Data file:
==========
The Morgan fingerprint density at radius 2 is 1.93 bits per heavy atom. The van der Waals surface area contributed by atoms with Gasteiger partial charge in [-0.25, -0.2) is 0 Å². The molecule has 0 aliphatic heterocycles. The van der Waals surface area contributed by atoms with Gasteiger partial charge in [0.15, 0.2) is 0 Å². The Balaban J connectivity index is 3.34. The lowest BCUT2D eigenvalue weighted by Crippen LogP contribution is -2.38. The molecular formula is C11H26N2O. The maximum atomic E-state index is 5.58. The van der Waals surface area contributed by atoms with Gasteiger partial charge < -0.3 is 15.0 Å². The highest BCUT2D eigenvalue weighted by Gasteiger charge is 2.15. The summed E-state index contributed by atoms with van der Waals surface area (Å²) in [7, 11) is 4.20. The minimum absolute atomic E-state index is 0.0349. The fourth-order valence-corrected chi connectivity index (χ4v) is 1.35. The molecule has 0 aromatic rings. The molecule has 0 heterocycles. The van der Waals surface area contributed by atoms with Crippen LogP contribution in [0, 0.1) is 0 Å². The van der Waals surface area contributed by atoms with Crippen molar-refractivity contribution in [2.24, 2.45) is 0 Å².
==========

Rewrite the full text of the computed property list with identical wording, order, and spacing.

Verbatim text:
The Morgan fingerprint density at radius 2 is 1.93 bits per heavy atom. The van der Waals surface area contributed by atoms with Gasteiger partial charge in [-0.25, -0.2) is 0 Å². The molecule has 0 aliphatic heterocycles. The van der Waals surface area contributed by atoms with Gasteiger partial charge in [0.15, 0.2) is 0 Å². The Balaban J connectivity index is 3.34. The lowest BCUT2D eigenvalue weighted by Crippen LogP contribution is -2.38. The molecular formula is C11H26N2O. The maximum atomic E-state index is 5.58. The van der Waals surface area contributed by atoms with Gasteiger partial charge < -0.3 is 15.0 Å². The highest BCUT2D eigenvalue weighted by Gasteiger charge is 2.15. The summed E-state index contributed by atoms with van der Waals surface area (Å²) in [7, 11) is 4.20. The minimum absolute atomic E-state index is 0.0349. The fourth-order valence-corrected chi connectivity index (χ4v) is 1.35. The molecule has 0 aromatic rings. The molecule has 0 heterocycles. The van der Waals surface area contributed by atoms with Crippen LogP contribution in [0, 0.1) is 0 Å². The van der Waals surface area contributed by atoms with Crippen molar-refractivity contribution in [2.24, 2.45) is 0 Å².